9 September, 2021
In 2006, a karstic cave was discovered in the Nesher-Ramla quarry. The cave penetrates the Yarkon-Taninim aquifer at a point where its water is warmer and saltier than surrounding water. This patch, known as the "Ayalon Anomaly", was already familiar to researchers, but the cave provided the first direct glimpse into the aquifer and its contents. The research in the cave was led by Israel Naaman, a graduate student at the Institute of Earth Sciences at the Hebrew University of Jerusalem, under the supervision of Prof. Amos Frumkin and Prof. Haim Gvirtzman. In the early stages of the study, an ecosystem was discovered in the cave that relied on the primary production of sulfate-reducing bacteria. Together with these were found decomposers and predators, as well. All of these organisms exist independent of a surface energy source. All the animals in the cave have been described as species new to science, and the ecosystem has been found to be unique on an international level, with very few equivalents worldwide.
Ayalon Cave: An inner lake where the waters of the Yarkon-Taninim aquifer are exposed.
Over the years, a number of ecological and geological studies have been conducted in the cave to study various topics related to the ecosystem and the unique conditions discovered in the cave. For example, a connection was recently made between Typhlocaris ayyaloni (“Somit Ayalon”), the aquatic apex predator discovered in the Ayalon Cave, and other members of the Typhlocaris genus in the eastern Mediterranean and the Dead Sea Rift. The connection showed that all of these had a common ancestor and that they split into separate species about seven million years ago, in response to spatial geological events: the closure of the marine connection between the Mediterranean and the Dead Sea rift and the drying up of the Mediterranean in the Messinian event. Earlier work has discussed issues related to the source of sulfide water, the associated dissolution phenomena, the development and characteristics of the ecosystem, and more.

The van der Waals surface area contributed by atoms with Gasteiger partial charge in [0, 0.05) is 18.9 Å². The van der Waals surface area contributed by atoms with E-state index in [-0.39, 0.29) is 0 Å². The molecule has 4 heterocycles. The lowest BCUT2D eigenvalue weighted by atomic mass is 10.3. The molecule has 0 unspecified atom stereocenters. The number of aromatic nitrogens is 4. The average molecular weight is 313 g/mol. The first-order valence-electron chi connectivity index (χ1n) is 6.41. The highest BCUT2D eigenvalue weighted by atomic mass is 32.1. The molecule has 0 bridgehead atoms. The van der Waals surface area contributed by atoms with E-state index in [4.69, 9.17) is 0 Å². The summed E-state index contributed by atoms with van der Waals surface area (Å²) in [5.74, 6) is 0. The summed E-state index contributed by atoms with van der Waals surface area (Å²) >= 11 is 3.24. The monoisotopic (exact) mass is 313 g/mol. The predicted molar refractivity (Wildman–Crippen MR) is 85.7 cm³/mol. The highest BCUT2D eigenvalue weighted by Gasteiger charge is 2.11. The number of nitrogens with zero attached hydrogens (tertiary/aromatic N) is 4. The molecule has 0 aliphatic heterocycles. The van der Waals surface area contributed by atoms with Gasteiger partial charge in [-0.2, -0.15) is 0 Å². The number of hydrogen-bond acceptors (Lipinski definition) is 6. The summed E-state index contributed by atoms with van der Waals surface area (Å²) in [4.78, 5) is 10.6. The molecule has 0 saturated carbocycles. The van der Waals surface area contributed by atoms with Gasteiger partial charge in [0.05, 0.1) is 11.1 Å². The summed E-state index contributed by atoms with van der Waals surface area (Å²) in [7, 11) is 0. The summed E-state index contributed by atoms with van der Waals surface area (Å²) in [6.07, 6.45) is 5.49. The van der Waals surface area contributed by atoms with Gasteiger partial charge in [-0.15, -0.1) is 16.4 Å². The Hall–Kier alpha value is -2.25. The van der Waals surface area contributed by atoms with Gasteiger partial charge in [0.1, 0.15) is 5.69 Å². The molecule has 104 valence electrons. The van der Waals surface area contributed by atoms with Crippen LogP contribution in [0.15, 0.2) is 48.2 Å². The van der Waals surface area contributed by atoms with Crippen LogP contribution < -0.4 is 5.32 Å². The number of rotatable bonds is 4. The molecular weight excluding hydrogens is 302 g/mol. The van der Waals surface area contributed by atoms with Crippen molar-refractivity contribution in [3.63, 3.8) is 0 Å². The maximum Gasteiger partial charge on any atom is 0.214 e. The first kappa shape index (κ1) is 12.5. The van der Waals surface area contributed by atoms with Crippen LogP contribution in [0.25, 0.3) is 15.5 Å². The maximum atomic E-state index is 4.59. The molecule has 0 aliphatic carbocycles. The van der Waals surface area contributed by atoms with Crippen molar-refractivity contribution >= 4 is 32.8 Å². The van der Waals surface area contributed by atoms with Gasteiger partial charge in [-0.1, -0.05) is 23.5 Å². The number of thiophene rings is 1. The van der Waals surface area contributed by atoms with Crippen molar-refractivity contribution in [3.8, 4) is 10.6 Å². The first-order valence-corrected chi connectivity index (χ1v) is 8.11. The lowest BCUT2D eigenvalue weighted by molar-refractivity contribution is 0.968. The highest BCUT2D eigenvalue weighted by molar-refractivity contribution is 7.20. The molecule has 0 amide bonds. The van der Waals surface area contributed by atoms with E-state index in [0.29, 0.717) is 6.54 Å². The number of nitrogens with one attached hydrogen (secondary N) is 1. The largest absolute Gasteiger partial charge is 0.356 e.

Typhlocaris ayyaloni (“Somit Ayalon”)
A plan is currently being considered for the introduction of surface water runoff from the Ayalon River basin to the underground areas of the Nesher Ramla Quarry. The purpose of the plan is to prevent flooding down the Ayalon River, in preparation for the narrowing of the river’s path to make way for a new railway line. The introduction of surface runoff, which has a different chemical composition from that of the Ayalon Anomaly Aquifer, will cause the dilution of the anomaly water and the flooding of the cave, thus completely destroying the underground ecosystem. This may also cause a change in the karst system and, in fact, partial or complete destruction of all the site’s unique characteristics.
Researchers from the Hebrew University (Institute of Earth Sciences, National Natural History Collections, Department of Evolution and Behavior), in collaboration with researchers from research institutes and other universities, are leading an effort to preserve the hydrological and ecological system uncovered in the Nesher Ramla Quarry and Ayalon Caves. The objections will be presented to the National Infrastructure Committee on 7 July. Feel free to watch and follow the live broadcast on the National History Collections Facebook page.
For additional information on the Ayalon Cave, see the following:
Active hypogene speleogenesis in a regional karst aquifer: ayyalon cave, israel, in Hypogene Cave Morphologies